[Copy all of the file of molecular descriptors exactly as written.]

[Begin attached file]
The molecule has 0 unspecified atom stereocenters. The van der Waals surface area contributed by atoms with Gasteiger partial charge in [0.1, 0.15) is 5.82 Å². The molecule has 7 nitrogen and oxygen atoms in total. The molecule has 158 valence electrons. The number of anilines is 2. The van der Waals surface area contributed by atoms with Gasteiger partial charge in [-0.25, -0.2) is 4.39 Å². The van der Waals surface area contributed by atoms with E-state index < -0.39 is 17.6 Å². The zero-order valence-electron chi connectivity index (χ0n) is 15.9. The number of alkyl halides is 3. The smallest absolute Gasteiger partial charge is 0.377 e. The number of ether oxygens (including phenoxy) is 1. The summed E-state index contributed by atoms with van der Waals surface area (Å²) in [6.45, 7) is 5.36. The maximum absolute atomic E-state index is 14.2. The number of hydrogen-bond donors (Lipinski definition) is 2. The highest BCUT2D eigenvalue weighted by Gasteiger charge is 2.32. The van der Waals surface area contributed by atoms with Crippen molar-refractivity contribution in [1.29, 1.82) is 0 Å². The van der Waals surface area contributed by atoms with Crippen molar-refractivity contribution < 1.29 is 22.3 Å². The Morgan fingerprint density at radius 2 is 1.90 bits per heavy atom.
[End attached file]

The molecule has 0 unspecified atom stereocenters. The van der Waals surface area contributed by atoms with Gasteiger partial charge in [0.1, 0.15) is 5.82 Å². The molecule has 7 nitrogen and oxygen atoms in total. The molecule has 158 valence electrons. The number of anilines is 2. The van der Waals surface area contributed by atoms with Gasteiger partial charge in [-0.25, -0.2) is 4.39 Å². The van der Waals surface area contributed by atoms with E-state index < -0.39 is 17.6 Å². The zero-order valence-electron chi connectivity index (χ0n) is 15.9. The number of alkyl halides is 3. The smallest absolute Gasteiger partial charge is 0.377 e. The number of ether oxygens (including phenoxy) is 1. The summed E-state index contributed by atoms with van der Waals surface area (Å²) in [6.45, 7) is 5.36. The maximum absolute atomic E-state index is 14.2. The number of hydrogen-bond donors (Lipinski definition) is 2. The highest BCUT2D eigenvalue weighted by Gasteiger charge is 2.32. The van der Waals surface area contributed by atoms with Crippen molar-refractivity contribution in [1.29, 1.82) is 0 Å². The van der Waals surface area contributed by atoms with Crippen molar-refractivity contribution < 1.29 is 22.3 Å². The Morgan fingerprint density at radius 2 is 1.90 bits per heavy atom.